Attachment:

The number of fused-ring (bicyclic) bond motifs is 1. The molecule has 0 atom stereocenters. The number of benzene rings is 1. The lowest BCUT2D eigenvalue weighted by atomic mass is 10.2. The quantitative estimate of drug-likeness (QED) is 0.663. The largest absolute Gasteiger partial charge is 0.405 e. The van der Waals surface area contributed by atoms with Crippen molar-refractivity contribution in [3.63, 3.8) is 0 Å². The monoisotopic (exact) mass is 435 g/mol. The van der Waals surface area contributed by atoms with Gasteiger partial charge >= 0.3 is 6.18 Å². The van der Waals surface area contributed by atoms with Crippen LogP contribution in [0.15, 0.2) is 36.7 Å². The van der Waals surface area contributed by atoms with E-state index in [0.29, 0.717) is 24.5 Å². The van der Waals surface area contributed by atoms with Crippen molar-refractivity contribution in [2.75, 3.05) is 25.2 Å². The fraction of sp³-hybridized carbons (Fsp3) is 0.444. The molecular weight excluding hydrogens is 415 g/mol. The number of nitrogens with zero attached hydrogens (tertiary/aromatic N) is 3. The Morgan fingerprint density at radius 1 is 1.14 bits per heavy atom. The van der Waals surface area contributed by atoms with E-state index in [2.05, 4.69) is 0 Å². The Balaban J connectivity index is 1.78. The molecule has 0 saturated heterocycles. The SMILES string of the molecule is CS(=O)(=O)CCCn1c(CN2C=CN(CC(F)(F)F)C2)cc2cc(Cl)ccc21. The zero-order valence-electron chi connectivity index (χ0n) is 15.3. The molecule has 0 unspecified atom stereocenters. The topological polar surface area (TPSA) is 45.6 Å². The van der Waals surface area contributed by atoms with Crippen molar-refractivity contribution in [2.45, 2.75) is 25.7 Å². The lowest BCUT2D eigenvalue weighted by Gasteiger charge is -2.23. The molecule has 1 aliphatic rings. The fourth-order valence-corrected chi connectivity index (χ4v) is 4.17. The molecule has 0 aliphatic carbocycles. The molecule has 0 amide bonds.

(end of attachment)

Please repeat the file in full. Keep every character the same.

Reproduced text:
The number of fused-ring (bicyclic) bond motifs is 1. The molecule has 0 atom stereocenters. The number of benzene rings is 1. The lowest BCUT2D eigenvalue weighted by atomic mass is 10.2. The quantitative estimate of drug-likeness (QED) is 0.663. The largest absolute Gasteiger partial charge is 0.405 e. The van der Waals surface area contributed by atoms with Crippen molar-refractivity contribution in [3.63, 3.8) is 0 Å². The monoisotopic (exact) mass is 435 g/mol. The van der Waals surface area contributed by atoms with Gasteiger partial charge >= 0.3 is 6.18 Å². The van der Waals surface area contributed by atoms with Crippen LogP contribution in [0.15, 0.2) is 36.7 Å². The van der Waals surface area contributed by atoms with E-state index in [0.29, 0.717) is 24.5 Å². The van der Waals surface area contributed by atoms with Crippen molar-refractivity contribution in [2.75, 3.05) is 25.2 Å². The fraction of sp³-hybridized carbons (Fsp3) is 0.444. The molecular weight excluding hydrogens is 415 g/mol. The number of nitrogens with zero attached hydrogens (tertiary/aromatic N) is 3. The Morgan fingerprint density at radius 1 is 1.14 bits per heavy atom. The van der Waals surface area contributed by atoms with E-state index in [2.05, 4.69) is 0 Å². The Balaban J connectivity index is 1.78. The molecule has 0 saturated heterocycles. The SMILES string of the molecule is CS(=O)(=O)CCCn1c(CN2C=CN(CC(F)(F)F)C2)cc2cc(Cl)ccc21. The zero-order valence-electron chi connectivity index (χ0n) is 15.3. The molecule has 0 unspecified atom stereocenters. The topological polar surface area (TPSA) is 45.6 Å². The van der Waals surface area contributed by atoms with Crippen molar-refractivity contribution in [2.45, 2.75) is 25.7 Å². The lowest BCUT2D eigenvalue weighted by Gasteiger charge is -2.23. The molecule has 1 aliphatic rings. The fourth-order valence-corrected chi connectivity index (χ4v) is 4.17. The molecule has 0 aliphatic carbocycles. The molecule has 0 amide bonds.